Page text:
Electronic versions


  • Manuscript - accepted changes

    Accepted author manuscript, 518 KB, PDF document

    Embargo ends: 12/09/20


For an organization to become a low‐carbon community, delivering a range of sustainability initiatives is necessary. Renewable energy (RE) initiatives, offering a source of low‐carbon electricity to offset an organization's energy needs, fit with this objective. This paper examines the role of innovation in achieving low‐carbon energy in the National Trust (NT), a conservation charity and the largest landowner in the UK. It considers how an eco‐design approach to delivering innovative RE projects, specifically hydropower (HP) installations, has supported their transition to a low‐carbon community. Three HP projects delivered on time and within budget were examined; support for each was built through transparent and regular communications with the NT's membership. Despite limited resources and funding for innovation, the NT minimized the associated risk through effective management and external collaboration. It fostered an open environment for creativity and idea sharing, which was key to delivering the RE projects. Innovation was particularly evident in the HP initiatives explored, as eco‐design considerations informed new and innovative design choices and technology selection as each HP project was designed and constructed. Transitioning to a low‐carbon community is an achievable reality for a conservation charity, and this is enabled through the management of innovation to deliver solutions that meet the low‐carbon energy challenge.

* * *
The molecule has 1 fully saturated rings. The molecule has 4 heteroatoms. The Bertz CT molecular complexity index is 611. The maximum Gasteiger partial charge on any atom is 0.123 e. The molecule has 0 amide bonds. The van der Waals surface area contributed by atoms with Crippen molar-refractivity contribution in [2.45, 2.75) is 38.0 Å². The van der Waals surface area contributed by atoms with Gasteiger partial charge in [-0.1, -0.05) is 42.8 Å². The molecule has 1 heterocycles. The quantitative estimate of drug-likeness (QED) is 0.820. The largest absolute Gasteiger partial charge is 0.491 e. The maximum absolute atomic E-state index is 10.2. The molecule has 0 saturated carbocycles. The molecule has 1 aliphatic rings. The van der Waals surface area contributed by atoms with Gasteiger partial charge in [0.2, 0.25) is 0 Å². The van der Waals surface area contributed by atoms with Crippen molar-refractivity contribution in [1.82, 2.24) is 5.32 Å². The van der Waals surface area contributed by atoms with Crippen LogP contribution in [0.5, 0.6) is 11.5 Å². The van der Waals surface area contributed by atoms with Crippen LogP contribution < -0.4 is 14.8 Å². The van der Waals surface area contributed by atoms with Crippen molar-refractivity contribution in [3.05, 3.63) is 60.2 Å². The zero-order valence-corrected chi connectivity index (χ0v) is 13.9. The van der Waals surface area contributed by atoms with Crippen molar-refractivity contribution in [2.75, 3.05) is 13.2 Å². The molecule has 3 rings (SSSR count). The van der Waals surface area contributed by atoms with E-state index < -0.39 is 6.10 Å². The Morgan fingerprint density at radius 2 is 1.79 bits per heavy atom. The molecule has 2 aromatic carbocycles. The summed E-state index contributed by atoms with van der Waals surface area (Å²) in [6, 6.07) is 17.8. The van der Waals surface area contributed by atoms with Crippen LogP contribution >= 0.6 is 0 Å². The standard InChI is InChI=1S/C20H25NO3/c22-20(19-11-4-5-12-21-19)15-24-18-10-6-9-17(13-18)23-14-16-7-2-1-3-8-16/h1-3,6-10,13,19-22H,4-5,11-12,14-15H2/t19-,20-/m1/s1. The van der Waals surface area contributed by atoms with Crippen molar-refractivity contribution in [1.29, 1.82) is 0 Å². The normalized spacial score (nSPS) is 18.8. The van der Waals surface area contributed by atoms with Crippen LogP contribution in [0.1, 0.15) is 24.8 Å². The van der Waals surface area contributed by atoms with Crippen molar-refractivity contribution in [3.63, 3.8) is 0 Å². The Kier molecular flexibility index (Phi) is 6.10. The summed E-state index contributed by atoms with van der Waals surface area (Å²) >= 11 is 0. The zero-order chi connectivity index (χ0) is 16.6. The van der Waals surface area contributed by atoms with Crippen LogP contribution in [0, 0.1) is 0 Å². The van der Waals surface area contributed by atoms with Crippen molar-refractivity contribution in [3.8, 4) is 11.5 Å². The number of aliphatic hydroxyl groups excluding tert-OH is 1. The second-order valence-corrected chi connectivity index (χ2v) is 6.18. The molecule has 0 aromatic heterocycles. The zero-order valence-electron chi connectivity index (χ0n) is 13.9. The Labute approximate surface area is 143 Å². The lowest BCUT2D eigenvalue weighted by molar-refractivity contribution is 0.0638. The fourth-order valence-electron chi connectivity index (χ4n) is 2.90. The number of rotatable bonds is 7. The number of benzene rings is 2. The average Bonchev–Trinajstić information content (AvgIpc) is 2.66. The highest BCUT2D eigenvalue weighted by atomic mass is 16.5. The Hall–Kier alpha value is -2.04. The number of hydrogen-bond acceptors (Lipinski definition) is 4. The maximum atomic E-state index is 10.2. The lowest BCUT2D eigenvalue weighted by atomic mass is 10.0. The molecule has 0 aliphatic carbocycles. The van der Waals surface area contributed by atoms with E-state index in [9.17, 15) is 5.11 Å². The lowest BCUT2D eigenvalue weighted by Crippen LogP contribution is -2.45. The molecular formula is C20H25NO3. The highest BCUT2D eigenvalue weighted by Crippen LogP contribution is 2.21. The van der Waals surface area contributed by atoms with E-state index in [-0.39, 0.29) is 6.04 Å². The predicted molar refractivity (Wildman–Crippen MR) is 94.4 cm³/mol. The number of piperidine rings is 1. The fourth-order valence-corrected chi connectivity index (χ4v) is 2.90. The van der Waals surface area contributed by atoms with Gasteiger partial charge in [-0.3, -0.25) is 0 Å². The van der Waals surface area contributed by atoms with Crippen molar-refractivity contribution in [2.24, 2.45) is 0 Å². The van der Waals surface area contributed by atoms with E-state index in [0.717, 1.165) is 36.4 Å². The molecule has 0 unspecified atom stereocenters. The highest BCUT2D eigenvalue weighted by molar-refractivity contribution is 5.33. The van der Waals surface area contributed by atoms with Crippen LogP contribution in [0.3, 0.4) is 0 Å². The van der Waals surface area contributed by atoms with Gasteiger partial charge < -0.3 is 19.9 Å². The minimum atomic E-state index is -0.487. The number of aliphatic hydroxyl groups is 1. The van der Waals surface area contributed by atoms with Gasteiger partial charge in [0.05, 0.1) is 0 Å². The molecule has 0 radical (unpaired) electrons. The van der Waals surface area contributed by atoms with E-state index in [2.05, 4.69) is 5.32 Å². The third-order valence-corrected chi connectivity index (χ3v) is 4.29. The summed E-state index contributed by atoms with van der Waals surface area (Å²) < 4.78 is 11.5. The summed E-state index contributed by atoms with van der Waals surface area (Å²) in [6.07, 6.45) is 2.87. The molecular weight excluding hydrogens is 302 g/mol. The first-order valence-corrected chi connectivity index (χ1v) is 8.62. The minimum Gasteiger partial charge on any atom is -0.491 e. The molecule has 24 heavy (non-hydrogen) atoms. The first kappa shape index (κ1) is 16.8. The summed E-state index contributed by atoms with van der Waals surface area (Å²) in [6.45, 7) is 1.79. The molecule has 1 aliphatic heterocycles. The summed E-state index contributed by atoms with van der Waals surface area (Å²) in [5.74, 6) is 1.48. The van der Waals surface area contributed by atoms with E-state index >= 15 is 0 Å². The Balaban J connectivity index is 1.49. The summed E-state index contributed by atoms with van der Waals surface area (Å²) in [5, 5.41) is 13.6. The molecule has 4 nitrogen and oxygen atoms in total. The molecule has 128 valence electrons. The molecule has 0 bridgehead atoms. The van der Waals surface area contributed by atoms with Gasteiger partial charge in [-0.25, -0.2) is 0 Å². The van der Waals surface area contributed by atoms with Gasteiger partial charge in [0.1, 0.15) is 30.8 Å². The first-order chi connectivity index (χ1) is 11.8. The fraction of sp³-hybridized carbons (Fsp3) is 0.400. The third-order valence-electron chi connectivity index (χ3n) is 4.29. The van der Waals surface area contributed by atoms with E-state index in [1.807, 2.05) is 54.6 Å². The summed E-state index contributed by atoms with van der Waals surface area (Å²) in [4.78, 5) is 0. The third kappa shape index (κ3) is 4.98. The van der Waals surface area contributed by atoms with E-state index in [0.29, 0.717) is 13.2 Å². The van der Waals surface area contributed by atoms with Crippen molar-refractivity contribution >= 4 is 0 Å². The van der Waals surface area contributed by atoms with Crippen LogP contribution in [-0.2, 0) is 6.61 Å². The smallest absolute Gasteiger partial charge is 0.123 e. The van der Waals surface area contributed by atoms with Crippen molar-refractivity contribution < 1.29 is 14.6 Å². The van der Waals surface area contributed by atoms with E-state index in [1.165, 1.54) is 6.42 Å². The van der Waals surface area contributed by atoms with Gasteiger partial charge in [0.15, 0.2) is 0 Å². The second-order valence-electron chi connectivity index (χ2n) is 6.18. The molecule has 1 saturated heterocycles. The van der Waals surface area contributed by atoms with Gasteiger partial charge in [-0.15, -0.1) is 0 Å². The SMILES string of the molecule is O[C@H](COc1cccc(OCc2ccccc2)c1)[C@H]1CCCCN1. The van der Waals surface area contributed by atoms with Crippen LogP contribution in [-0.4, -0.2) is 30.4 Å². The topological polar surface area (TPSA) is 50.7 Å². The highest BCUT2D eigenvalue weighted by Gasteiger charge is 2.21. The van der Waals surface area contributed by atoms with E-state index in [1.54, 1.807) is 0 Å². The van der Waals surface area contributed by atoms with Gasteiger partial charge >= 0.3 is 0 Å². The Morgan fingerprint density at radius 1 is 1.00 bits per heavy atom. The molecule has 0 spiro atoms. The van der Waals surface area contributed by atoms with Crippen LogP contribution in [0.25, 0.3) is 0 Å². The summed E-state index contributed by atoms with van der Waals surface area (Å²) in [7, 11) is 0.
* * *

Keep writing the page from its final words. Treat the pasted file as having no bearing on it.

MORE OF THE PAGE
Original languageEnglish
Pages (from-to)375-386
JournalCreativity and innovation management
Issue number4
Early online date12 Sep 2018
Publication statusPublished - Dec 2018
View graph of relations